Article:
The second caveat noted by the Court was to make clear that they did not "hold here that class action waivers in arbitration agreements are per se unenforceable. We also do not hold that they are per se unenforceable in the context of antitrust actions." Rather, each case that presents a question of the enforceability of a class action waiver in an arbitration agreement must be considered on its own merits, governed with a healthy regard for the fact that the FAA "is a congressional declaration of a liberal federal policy favoring arbitration agreements."
The plaintiff merchants had declared themselves amenable to class action proceedings in arbitration. Because American Express, however, had said that it would reconsider its intention to proceed to arbitration should the Court not enforce the class action waiver, the Court remanded to the district court to allow American Express the opportunity to withdraw its motion to compel arbitration.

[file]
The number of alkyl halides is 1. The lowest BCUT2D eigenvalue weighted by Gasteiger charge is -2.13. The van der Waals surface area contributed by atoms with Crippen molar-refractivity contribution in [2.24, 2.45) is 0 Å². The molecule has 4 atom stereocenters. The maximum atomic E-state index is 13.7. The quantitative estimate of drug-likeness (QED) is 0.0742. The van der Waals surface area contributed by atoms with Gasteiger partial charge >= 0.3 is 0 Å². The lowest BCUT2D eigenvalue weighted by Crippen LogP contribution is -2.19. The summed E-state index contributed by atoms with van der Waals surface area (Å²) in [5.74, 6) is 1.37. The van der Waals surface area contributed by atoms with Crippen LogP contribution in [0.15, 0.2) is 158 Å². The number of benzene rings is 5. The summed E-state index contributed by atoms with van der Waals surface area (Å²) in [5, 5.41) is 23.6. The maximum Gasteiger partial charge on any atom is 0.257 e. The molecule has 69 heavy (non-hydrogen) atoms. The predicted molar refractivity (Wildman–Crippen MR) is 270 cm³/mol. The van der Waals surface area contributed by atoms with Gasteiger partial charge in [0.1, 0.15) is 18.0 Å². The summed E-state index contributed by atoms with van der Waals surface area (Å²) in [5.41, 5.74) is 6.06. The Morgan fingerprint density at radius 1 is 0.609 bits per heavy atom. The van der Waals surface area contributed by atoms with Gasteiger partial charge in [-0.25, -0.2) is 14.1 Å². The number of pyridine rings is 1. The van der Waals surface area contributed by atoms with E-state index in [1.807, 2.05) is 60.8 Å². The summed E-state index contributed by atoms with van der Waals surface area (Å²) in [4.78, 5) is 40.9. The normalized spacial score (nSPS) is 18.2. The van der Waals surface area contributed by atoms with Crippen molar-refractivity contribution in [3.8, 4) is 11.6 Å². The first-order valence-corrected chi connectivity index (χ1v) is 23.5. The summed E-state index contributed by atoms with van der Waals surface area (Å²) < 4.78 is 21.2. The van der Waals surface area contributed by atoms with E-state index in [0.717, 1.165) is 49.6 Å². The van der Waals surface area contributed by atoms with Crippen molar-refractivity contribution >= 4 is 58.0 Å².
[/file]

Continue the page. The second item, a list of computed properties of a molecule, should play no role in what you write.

This decision parallels the decision by the United States Court of Appeals for the First Circuit in Kristian v. Comcast Corp, 446 F.3d 25 (1st Cir. 2006). Like others discussed in our earlier update, it underscores the difficulty in drafting a class action waiver that a court will sustain.